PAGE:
PhilidaLate literary legend André Brink’s wife, Karina Szczurek, recently attended the premiere of the musical based on Brink’s Man Booker nominated novel, Philida.

The production, titled Philida van de Delta formed part of the 5th annual Zabalaza Festival at the Baxter theatre in Rondebosch, Cape Town.

“The beautiful young woman who sang Philida was the embodiment of André’s vision. He would have wept with all of us had he seen her come alive across space and time at the Baxter last night,” Szczurek writes.

Read Szczurek’s moving article about the production, how Brink first came to hear the story that inspired his novel and how seeing it on stage affected the author who is still figuring out how to live in a world where she is “unable to predict what will give me joy, what will hurt me” since she lost her husband in February this year:

I remember the pages of the manuscripts spread all around our lounge floor: Afrikaans, English, several versions of each, all a complete muddle. André and I going around with scissors and Sellotape, piecing the different scenes together, then transferring the final ‘cut’ to the computer, editing, correcting, arguing, crying, laughing, and every inch of the way loving the story and the remarkable woman at its centre – those were the final stages of André’s last novel, Philida (2012), longlisted for the Man Booker later that year just in time for the publication.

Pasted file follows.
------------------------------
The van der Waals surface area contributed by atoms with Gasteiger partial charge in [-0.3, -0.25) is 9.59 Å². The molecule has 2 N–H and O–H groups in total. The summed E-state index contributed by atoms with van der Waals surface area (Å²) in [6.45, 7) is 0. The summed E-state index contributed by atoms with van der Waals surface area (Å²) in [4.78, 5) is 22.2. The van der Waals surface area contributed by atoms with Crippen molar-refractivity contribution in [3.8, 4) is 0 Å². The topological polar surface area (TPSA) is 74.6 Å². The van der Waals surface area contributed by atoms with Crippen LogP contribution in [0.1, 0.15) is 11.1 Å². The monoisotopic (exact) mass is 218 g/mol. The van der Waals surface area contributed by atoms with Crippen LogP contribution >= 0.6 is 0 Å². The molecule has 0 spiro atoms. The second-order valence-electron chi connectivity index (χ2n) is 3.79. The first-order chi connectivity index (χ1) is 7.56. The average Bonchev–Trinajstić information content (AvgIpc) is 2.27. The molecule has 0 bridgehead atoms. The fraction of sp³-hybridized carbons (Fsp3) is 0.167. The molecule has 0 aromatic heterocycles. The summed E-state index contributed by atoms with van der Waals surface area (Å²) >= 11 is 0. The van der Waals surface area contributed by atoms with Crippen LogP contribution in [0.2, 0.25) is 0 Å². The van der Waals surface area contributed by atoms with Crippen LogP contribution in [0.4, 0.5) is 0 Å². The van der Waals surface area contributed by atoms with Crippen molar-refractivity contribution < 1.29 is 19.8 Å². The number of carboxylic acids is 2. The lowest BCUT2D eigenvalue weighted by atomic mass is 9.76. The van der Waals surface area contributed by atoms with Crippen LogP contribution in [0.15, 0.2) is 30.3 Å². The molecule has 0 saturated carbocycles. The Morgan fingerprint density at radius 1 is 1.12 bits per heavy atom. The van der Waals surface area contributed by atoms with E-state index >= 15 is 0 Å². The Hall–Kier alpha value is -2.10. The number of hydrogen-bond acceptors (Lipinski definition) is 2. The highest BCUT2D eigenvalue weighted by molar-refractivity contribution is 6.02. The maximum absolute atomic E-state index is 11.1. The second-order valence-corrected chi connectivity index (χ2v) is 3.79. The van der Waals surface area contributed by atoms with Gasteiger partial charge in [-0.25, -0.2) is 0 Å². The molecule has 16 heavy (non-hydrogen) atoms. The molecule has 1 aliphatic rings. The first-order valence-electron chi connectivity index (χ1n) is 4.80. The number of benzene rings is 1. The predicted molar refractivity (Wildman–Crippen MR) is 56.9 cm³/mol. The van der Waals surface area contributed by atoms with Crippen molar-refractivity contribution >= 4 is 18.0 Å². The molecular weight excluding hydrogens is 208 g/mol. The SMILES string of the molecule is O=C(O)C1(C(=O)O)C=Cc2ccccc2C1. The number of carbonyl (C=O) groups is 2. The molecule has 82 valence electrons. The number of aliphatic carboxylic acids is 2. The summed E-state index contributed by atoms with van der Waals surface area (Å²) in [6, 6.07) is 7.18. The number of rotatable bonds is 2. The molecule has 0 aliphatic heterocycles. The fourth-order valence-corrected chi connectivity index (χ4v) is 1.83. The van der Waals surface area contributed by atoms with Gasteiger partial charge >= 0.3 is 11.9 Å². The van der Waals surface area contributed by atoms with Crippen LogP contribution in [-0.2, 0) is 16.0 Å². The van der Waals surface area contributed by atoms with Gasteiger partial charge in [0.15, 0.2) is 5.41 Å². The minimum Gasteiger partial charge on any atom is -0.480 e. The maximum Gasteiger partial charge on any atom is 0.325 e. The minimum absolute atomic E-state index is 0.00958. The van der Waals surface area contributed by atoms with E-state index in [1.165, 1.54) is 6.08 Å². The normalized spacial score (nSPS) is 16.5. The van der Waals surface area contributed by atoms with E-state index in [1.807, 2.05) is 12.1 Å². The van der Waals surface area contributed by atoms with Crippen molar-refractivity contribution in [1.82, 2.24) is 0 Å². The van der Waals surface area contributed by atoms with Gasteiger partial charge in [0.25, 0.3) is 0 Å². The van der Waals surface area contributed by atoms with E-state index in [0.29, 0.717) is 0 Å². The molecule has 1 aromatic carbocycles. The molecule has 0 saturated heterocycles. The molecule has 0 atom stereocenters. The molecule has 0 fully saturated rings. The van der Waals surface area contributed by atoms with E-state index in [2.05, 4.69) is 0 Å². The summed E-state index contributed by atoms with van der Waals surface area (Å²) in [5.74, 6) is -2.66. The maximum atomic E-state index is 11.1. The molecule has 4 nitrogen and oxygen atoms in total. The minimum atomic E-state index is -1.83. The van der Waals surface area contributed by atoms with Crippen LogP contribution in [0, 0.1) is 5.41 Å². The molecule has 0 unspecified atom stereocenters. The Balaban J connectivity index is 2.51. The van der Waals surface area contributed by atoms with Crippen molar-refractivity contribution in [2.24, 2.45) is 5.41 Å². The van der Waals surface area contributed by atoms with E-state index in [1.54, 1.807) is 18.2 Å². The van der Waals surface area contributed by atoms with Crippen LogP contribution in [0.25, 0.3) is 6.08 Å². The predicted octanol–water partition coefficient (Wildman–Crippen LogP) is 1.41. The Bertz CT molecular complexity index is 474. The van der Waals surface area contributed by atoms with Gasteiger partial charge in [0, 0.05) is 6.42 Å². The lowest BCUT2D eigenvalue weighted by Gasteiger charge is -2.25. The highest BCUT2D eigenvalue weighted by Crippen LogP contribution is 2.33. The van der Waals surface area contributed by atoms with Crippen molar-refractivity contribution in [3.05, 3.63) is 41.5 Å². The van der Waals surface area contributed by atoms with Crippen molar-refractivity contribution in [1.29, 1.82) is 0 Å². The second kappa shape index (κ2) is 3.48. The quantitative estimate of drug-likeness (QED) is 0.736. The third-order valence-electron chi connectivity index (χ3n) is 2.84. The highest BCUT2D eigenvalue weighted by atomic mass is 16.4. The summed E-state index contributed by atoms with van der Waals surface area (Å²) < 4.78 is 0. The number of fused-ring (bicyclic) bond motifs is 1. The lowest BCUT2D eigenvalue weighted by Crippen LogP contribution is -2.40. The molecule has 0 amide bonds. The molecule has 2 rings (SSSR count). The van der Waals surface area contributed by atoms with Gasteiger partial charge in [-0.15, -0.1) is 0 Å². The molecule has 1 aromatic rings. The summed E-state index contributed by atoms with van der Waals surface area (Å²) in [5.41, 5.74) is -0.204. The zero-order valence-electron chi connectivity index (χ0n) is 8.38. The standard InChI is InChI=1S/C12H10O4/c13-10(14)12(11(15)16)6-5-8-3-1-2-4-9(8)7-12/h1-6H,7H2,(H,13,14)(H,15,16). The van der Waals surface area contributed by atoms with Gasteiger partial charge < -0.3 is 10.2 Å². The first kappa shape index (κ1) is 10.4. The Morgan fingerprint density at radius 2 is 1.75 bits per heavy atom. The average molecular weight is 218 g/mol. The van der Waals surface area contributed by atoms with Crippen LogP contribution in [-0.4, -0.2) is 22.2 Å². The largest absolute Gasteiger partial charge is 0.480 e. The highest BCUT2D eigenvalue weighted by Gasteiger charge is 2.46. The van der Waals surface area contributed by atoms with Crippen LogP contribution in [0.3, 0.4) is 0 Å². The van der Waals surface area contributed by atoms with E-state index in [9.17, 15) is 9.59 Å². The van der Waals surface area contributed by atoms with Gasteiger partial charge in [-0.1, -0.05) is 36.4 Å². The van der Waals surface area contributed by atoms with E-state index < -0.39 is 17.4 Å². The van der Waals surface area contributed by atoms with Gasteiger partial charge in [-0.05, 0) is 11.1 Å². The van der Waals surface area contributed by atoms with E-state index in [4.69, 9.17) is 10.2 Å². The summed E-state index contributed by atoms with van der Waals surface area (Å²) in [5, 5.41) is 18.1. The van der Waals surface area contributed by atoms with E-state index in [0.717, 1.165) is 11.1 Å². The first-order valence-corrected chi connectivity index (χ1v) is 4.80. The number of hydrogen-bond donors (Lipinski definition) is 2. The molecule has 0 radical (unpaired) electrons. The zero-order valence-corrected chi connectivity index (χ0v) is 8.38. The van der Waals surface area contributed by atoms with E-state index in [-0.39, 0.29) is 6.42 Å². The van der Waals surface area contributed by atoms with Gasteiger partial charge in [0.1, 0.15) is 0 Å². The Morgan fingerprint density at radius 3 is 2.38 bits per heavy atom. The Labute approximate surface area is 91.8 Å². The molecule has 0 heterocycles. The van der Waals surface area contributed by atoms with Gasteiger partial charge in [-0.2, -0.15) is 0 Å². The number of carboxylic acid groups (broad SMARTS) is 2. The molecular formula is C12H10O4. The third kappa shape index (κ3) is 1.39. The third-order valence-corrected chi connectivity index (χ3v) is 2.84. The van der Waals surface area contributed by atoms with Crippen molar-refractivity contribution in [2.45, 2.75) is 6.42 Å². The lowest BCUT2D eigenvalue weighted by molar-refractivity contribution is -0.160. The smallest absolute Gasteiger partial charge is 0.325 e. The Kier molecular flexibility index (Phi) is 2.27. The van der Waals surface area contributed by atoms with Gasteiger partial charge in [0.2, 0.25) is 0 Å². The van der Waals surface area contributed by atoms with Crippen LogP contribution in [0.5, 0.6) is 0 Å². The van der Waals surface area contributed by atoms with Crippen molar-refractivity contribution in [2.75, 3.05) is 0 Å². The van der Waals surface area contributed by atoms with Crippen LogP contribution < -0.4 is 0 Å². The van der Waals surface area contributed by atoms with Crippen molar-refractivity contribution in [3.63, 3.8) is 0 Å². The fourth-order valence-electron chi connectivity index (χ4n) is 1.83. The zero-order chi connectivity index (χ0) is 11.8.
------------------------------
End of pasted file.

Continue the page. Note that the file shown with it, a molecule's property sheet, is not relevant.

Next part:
Related links:

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John van de Ruit Talks About Returning to Theatre, While Working on the Spud Films

While the trailer for the film adaptation of the second Spud book, Spud: The Madness Continues, has just been released, the author of the popular series, John van de Ruit, has made a return to acting. Van de Ruit wrote and stars in the sketch comedy The Rise of the Insanity League, which is currently on at the Elizabeth Sneddon Theatre.

Spud SpudSpudSpud - Exit, Pursued by a Bear